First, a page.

Since the advent of cinema in India, Mumbai has been the cradle of the Indian cinema industry, attracting talent from all over the country and abroad. The rich diversity of Mumbai has made it the cultural capital of India, where multiple art forms, fired by the imaginative power of cinema, have found expression. Today Mumbai is a true global city, acknowledged the world over for both commercial and art cinema.
Since its inception eighteen years ago, the Mumbai Film Festival has grown into a much awaited annual event for all cine-lovers. The Mumbai Academy of Moving Image (MAMI) has built upon its rich legacy and developed into a rendezvous for not only watching the best contemporary work in celluloid but also for the meeting of minds, where film gurus and enthusiast’s vibe on the same platform.
The 18th edition of Jio MAMI showcased the best of world and Indian cinema produced in the past year, with over 175 films from 54 countries screened.
Our very own LAFF Festival Director Dr Pushpinder Chowdhry attended the festival for the very first time, she was invited along as part of the UK Oxfam team who were sponsoring the new ‘Gender Equality Award.’ She says “At Tongues on Fire we champion the concept of gender equality through film. it was an honour to support Oxfam’s award at the Mumbai Film Festival. It was also a great opportunity to network, meet people in the film business attend masterclasses and watch some amazing thought provoking films, of course”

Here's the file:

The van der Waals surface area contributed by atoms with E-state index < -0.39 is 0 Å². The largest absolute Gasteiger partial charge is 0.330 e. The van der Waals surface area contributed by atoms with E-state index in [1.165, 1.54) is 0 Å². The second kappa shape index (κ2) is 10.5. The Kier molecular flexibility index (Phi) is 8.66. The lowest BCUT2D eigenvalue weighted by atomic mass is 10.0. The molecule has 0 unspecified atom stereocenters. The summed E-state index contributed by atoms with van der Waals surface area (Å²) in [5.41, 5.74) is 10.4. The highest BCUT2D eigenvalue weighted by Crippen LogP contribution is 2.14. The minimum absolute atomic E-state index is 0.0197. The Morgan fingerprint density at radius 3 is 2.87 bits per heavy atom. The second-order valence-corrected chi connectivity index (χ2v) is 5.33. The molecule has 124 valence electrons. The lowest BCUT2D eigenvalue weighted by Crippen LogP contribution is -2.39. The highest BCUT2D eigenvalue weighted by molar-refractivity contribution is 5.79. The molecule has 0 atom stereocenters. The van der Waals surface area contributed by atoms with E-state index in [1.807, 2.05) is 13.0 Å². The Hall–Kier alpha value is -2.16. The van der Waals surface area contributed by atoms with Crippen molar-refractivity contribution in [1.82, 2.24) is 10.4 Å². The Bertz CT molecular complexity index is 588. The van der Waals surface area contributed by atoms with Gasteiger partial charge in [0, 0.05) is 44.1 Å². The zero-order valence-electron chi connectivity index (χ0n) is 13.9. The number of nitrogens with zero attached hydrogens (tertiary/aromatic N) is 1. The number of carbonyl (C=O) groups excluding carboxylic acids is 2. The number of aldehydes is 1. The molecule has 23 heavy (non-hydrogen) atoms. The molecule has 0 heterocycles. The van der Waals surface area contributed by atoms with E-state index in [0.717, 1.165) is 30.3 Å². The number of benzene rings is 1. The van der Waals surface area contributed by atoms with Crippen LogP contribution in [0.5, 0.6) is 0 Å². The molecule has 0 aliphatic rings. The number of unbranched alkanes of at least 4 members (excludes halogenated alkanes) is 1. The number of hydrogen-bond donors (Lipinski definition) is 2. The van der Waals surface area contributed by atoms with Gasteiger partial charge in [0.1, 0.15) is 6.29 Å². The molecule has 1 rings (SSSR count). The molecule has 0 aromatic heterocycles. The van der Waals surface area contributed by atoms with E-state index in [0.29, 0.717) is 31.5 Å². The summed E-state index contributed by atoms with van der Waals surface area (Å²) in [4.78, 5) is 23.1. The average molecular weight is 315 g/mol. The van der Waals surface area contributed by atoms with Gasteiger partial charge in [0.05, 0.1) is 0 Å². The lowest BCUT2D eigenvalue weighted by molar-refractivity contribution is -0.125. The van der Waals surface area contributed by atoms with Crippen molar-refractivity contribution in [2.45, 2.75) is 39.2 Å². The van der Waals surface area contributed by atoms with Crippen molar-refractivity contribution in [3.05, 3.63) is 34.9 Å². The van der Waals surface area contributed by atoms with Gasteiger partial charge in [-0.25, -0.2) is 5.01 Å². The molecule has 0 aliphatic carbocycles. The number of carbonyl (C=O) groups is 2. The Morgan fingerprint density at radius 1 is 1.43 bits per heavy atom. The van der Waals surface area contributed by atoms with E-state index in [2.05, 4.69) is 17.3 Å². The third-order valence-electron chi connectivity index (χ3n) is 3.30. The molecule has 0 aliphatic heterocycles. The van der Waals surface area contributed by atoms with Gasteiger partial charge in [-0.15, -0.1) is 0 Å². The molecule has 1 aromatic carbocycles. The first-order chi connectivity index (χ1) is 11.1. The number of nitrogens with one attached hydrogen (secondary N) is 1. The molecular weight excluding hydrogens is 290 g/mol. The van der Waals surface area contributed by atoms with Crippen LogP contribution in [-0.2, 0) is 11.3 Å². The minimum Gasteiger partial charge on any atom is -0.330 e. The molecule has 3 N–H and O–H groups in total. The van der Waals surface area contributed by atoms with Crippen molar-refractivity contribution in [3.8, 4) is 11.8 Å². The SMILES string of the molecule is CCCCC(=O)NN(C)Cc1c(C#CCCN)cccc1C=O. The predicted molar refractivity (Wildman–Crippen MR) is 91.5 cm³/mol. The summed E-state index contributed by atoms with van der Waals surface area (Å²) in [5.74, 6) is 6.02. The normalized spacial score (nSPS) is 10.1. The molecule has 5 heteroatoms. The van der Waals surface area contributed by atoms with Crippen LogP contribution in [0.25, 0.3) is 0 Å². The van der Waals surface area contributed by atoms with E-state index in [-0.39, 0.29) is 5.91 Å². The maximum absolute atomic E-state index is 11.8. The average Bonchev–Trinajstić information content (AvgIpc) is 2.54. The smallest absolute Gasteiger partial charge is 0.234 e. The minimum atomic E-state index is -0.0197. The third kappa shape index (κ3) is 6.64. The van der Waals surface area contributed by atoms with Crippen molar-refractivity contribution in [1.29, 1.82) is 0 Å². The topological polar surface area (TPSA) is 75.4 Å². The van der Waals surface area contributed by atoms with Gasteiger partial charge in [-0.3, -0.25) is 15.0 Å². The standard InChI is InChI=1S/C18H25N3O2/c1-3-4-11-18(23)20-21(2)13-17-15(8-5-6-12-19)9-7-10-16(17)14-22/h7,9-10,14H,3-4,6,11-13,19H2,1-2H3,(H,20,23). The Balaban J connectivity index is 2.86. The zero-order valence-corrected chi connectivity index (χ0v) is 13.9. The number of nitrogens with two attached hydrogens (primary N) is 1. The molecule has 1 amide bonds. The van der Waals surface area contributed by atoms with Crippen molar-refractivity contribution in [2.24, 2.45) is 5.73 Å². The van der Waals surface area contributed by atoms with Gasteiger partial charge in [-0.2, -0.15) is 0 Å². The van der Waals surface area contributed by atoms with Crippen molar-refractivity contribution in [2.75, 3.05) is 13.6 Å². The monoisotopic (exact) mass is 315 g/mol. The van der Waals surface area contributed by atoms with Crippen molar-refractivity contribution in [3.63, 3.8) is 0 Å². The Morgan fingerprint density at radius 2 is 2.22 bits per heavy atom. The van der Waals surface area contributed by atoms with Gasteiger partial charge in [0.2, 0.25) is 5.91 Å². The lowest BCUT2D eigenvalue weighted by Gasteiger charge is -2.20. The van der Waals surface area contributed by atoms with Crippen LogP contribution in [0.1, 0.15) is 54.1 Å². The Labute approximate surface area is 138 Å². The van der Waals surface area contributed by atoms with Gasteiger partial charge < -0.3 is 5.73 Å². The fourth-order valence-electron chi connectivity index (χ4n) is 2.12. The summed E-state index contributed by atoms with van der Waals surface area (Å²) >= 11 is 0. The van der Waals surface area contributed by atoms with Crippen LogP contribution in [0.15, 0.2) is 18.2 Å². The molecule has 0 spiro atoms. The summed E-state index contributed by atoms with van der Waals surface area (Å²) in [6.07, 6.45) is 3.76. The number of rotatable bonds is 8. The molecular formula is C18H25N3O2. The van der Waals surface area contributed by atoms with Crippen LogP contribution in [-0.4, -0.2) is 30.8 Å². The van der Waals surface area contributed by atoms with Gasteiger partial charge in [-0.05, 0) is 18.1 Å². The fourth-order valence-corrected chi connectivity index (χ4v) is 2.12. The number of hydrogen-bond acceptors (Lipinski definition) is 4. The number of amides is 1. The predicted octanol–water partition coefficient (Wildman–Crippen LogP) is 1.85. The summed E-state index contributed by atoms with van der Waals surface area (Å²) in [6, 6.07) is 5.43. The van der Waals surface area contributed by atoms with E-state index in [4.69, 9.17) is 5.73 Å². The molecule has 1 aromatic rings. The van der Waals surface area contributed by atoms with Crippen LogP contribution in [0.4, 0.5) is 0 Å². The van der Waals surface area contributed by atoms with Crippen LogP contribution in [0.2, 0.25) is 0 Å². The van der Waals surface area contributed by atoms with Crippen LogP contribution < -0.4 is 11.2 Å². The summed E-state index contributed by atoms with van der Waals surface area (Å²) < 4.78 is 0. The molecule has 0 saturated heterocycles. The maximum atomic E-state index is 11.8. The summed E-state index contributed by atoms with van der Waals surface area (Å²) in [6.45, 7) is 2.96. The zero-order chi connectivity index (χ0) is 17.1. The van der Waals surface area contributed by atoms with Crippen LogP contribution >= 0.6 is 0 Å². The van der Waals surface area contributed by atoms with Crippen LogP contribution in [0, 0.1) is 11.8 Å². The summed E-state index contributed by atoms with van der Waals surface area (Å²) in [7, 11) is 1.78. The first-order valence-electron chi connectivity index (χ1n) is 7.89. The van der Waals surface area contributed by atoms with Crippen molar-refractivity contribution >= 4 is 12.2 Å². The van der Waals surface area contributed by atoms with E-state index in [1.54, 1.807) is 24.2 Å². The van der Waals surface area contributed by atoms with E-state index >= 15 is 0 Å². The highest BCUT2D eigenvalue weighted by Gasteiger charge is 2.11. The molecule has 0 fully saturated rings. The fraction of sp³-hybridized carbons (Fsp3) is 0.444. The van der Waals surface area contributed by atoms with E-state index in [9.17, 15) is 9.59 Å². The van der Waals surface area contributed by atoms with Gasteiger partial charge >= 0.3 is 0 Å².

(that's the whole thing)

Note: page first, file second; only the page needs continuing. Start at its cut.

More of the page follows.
Pushpinder with Richa Chadda, Masaan
For Pushpinder, the highlights of MAMI was the networking lunch for women film makers sponsored by Oxfam and ‘On the Sets with Directors,’ listening to Zoya Akhtar. “It was refreshing to get candid answers for questions such as ‘what was the most irritating thing on set?’, ‘do the hero’s have tantrums?’ and ‘how did they deal with cast arriving late for filming?’ “
Asked what Pushpinder took away from the event she says “It was interesting that MAMI was incorporating young people and children in the festival; as part of a jury panel and for an award. Film making is an extension of storytelling as all children are fascinated by stories and books, so it is important also to screen children’s own films. Consequently, in 2017, LAFF is proud to be showcasing short films made by talented local school children.” Pushpinder also noted that the size and scope of the Mumbai Film Festival meant that accessibility was a mission as venues were located so far apart and she found herself travelling for 3hours in Mumbai traffic between events. Events however were engaging and well organised with only slight technical hitches. They too had a fantastic team of enthusiastic student volunteers from local colleges.
LAFF and MAMI are both festivals committed to promoting cinema beyond Bollywood and are coincidentally both celebrating their 18th festivals this year. TOF was founded, 18 years ago by two British Asian women, to create a unique platform for independent cinema, important social messages and champion women in the film and media industry. MAMI was set up soon after with a similar ethos and it is inspiring that both festivals predominantly led by a female team have continued to make great strides and have paved the way for change and the breaking of glass ceilings in the South Asian and worldwide spheres on influence. It is an ethos to be lauded and we wish both festivals the very best in their future endeavours.